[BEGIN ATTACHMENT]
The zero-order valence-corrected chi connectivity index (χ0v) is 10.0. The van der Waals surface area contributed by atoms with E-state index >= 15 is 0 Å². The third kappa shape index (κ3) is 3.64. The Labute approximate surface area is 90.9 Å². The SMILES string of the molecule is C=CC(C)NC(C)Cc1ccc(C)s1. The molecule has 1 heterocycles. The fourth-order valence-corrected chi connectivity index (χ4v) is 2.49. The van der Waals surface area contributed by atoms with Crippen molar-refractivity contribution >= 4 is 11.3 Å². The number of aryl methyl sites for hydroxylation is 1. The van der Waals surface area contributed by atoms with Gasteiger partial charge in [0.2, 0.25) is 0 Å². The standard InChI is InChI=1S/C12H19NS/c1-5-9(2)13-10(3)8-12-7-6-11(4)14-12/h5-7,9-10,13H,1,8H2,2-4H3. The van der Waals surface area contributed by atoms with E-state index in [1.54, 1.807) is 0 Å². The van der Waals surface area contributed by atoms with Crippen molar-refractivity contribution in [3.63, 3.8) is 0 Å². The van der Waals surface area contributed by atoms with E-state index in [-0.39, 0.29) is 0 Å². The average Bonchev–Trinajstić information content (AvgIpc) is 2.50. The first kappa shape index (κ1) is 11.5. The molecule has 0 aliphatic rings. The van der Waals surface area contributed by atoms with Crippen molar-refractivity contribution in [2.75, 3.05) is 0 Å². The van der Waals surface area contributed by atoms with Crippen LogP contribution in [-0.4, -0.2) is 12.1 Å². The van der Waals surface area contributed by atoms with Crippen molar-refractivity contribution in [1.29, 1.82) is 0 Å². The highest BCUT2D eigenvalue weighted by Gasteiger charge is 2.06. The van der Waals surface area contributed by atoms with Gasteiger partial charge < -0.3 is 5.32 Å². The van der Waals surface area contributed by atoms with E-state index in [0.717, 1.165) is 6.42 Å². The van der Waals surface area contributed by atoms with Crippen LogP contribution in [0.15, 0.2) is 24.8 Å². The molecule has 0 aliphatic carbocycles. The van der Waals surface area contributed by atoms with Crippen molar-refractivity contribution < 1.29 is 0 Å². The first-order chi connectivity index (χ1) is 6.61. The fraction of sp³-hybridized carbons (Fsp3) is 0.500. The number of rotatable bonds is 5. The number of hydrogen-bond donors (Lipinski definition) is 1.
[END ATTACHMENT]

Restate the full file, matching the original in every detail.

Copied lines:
The zero-order valence-corrected chi connectivity index (χ0v) is 10.0. The van der Waals surface area contributed by atoms with E-state index >= 15 is 0 Å². The third kappa shape index (κ3) is 3.64. The Labute approximate surface area is 90.9 Å². The SMILES string of the molecule is C=CC(C)NC(C)Cc1ccc(C)s1. The molecule has 1 heterocycles. The fourth-order valence-corrected chi connectivity index (χ4v) is 2.49. The van der Waals surface area contributed by atoms with Crippen molar-refractivity contribution >= 4 is 11.3 Å². The number of aryl methyl sites for hydroxylation is 1. The van der Waals surface area contributed by atoms with Gasteiger partial charge in [0.2, 0.25) is 0 Å². The standard InChI is InChI=1S/C12H19NS/c1-5-9(2)13-10(3)8-12-7-6-11(4)14-12/h5-7,9-10,13H,1,8H2,2-4H3. The van der Waals surface area contributed by atoms with E-state index in [1.54, 1.807) is 0 Å². The van der Waals surface area contributed by atoms with Crippen molar-refractivity contribution in [3.63, 3.8) is 0 Å². The van der Waals surface area contributed by atoms with E-state index in [-0.39, 0.29) is 0 Å². The average Bonchev–Trinajstić information content (AvgIpc) is 2.50. The first kappa shape index (κ1) is 11.5. The molecule has 0 aliphatic rings. The van der Waals surface area contributed by atoms with Crippen molar-refractivity contribution in [2.75, 3.05) is 0 Å². The van der Waals surface area contributed by atoms with Crippen LogP contribution in [-0.4, -0.2) is 12.1 Å². The van der Waals surface area contributed by atoms with Crippen molar-refractivity contribution in [1.29, 1.82) is 0 Å². The highest BCUT2D eigenvalue weighted by Gasteiger charge is 2.06. The van der Waals surface area contributed by atoms with Gasteiger partial charge < -0.3 is 5.32 Å². The van der Waals surface area contributed by atoms with E-state index in [0.717, 1.165) is 6.42 Å². The van der Waals surface area contributed by atoms with Crippen LogP contribution in [0.15, 0.2) is 24.8 Å². The molecule has 0 aliphatic carbocycles. The van der Waals surface area contributed by atoms with Crippen molar-refractivity contribution < 1.29 is 0 Å². The first-order chi connectivity index (χ1) is 6.61. The fraction of sp³-hybridized carbons (Fsp3) is 0.500. The number of rotatable bonds is 5. The number of hydrogen-bond donors (Lipinski definition) is 1.